Watch Mandela: Long Walk to Freedom
- 2 hr 26 min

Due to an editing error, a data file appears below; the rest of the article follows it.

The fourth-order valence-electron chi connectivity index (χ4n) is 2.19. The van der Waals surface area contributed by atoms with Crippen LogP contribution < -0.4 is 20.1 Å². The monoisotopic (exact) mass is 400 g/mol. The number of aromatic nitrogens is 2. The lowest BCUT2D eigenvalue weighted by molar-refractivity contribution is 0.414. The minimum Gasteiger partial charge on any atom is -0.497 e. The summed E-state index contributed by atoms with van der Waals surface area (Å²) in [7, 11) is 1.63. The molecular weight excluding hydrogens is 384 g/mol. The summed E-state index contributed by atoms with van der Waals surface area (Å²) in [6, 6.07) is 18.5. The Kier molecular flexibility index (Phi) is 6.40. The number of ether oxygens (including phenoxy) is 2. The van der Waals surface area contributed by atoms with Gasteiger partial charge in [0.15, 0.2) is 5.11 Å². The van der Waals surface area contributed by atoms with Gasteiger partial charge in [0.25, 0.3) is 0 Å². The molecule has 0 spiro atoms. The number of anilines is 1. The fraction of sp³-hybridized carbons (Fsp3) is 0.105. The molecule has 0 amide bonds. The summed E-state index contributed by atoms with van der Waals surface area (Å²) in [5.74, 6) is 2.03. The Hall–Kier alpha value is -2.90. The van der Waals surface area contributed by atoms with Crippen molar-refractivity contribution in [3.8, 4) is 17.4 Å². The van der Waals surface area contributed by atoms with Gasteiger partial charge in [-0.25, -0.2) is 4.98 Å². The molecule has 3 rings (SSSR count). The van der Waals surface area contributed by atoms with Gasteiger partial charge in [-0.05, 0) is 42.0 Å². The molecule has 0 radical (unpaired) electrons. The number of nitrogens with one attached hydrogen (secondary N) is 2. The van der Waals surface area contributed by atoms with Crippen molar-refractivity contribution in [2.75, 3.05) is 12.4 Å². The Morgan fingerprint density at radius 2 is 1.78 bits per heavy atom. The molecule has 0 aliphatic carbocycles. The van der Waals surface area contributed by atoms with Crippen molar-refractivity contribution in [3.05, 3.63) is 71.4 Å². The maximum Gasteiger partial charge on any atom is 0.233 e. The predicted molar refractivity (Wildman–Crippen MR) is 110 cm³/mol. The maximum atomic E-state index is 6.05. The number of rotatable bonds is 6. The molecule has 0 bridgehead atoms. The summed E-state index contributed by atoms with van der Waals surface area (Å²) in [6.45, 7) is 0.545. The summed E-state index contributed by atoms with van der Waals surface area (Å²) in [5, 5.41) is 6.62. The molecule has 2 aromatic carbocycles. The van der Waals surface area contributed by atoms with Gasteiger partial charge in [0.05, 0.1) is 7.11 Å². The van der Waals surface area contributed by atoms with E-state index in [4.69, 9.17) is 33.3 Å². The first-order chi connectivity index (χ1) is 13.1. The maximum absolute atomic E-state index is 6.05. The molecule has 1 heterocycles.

Mandela: Long Walk to Freedom, released in 2013, is a biographical film based on the autobiography of the same name written by Nelson Mandela, South Africa's first black president, and anti-apartheid revolutionary. The film is directed by Justin Chadwick, with Idris Elba playing the lead role of Nelson Mandela, Naomie Harris as his second wife Winnie Mandela, and Terry Pheto as his first wife Evelyn Mase. The movie traces the journey of Mandela from his early days as a lawyer to his release from prison in 1990 after serving 27 years for his political activism. Set against the backdrop of apartheid-era South Africa, the film depicts the struggle of black South Africans for equality in a society where discrimination was institutionalized. The opening sequence introduces us to the young Mandela, a lawyer in Johannesburg, who is fighting against racial discrimination in his own small way. Through a series of flashbacks, we see how his experiences as a young boy, his education, and his growing awareness of the injustices in his society shaped his views on racism and inequality. The film captures the intense political climate of the time, with the African National Congress (ANC) beginning to mobilize against the apartheid government. Mandela's activism takes a radical turn when peaceful protest proves ineffective and the ANC adopts violent tactics. We see Mandela and his comrades being arrested and imprisoned, and we gain an insight into the physical and emotional toll that such confinement takes on them. The film depicts the years of separation between Mandela and his family and the indignities and brutality that he and other political prisoners faced during their incarceration on Robben Island. As the struggle for freedom intensifies, we see Mandela's commitment to the cause strengthening. He becomes a symbol of hope for black South Africans, while also being a thorn in the side of the apartheid government. His release from prison in 1990, after international pressure and years of negotiation, marks a turning point in the struggle for equality. The second half of the movie focuses on Mandela's return to public life, his attempts to negotiate a peaceful transition to democracy, and his ultimate ascent to the presidency. We see him reunite with Winnie, who has been fighting a different battle on the home front, and the two struggle to reconcile their differences caused by the prolonged separation. The film does not shy away from showing the flaws in Mandela's character, particularly his complicated relationship with his family, his infidelity, and his apparent insensitivity to Winnie's more militant approach. However, it also highlights his leadership qualities, his unwavering belief in the cause of freedom, and his ability to bring different groups together. The performances of the actors are exceptional, particularly Idris Elba, who portrays Mandela with a quiet intensity, capturing both his charisma and his vulnerability. Naomie Harris gives a strong performance as Winnie, a woman who is as passionate about the liberation struggle as her husband is, but who has to endure years of imprisonment, torture, and solitary confinement, and whose mental health is affected as a result. The film is visually stunning, with beautiful scenery and cinematography that captures the spirit of South Africa in all its diversity. It is a powerful story of a man's journey from fervent activism to political leadership, and of a country's struggle to overcome the legacy of apartheid. In conclusion, Mandela: Long Walk to Freedom is a must-watch for anyone interested in the history of South Africa and the story of Nelson Mandela. It is a tribute to a man who became a beacon of hope for millions of people and a reminder of the ongoing struggle for justice and equality in many parts of the world.